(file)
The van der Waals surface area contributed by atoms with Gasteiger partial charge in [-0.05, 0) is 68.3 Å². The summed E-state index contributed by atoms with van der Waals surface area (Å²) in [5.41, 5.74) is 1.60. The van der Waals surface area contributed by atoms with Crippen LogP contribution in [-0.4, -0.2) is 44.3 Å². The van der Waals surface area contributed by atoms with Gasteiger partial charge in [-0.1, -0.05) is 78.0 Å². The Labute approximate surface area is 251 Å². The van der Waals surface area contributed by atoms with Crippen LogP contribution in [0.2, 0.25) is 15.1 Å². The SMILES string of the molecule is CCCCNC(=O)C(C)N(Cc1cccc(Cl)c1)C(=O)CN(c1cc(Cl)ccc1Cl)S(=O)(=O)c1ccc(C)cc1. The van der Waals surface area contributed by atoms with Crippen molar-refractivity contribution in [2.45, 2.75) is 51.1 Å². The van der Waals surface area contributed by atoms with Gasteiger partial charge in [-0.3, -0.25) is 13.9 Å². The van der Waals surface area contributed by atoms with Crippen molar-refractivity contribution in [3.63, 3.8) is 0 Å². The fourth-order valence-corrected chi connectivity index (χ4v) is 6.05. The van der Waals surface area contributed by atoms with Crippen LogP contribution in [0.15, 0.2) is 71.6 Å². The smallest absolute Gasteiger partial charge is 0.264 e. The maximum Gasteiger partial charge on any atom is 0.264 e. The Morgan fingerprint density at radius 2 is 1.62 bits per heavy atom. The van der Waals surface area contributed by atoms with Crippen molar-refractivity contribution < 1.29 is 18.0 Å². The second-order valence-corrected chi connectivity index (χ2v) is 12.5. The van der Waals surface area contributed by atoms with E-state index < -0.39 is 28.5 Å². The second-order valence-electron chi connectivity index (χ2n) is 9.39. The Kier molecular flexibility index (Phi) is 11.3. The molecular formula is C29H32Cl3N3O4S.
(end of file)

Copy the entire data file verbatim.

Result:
The van der Waals surface area contributed by atoms with Gasteiger partial charge in [-0.05, 0) is 68.3 Å². The summed E-state index contributed by atoms with van der Waals surface area (Å²) in [5.41, 5.74) is 1.60. The van der Waals surface area contributed by atoms with Crippen LogP contribution in [-0.4, -0.2) is 44.3 Å². The van der Waals surface area contributed by atoms with Gasteiger partial charge in [-0.1, -0.05) is 78.0 Å². The Labute approximate surface area is 251 Å². The van der Waals surface area contributed by atoms with Crippen LogP contribution in [0.2, 0.25) is 15.1 Å². The SMILES string of the molecule is CCCCNC(=O)C(C)N(Cc1cccc(Cl)c1)C(=O)CN(c1cc(Cl)ccc1Cl)S(=O)(=O)c1ccc(C)cc1. The van der Waals surface area contributed by atoms with Crippen molar-refractivity contribution in [2.45, 2.75) is 51.1 Å². The van der Waals surface area contributed by atoms with Gasteiger partial charge in [-0.3, -0.25) is 13.9 Å². The van der Waals surface area contributed by atoms with Crippen molar-refractivity contribution in [3.63, 3.8) is 0 Å². The fourth-order valence-corrected chi connectivity index (χ4v) is 6.05. The van der Waals surface area contributed by atoms with Crippen LogP contribution in [0.15, 0.2) is 71.6 Å². The smallest absolute Gasteiger partial charge is 0.264 e. The maximum Gasteiger partial charge on any atom is 0.264 e. The Morgan fingerprint density at radius 2 is 1.62 bits per heavy atom. The van der Waals surface area contributed by atoms with Crippen molar-refractivity contribution < 1.29 is 18.0 Å². The second-order valence-corrected chi connectivity index (χ2v) is 12.5. The van der Waals surface area contributed by atoms with E-state index < -0.39 is 28.5 Å². The second-order valence-electron chi connectivity index (χ2n) is 9.39. The Kier molecular flexibility index (Phi) is 11.3. The molecular formula is C29H32Cl3N3O4S.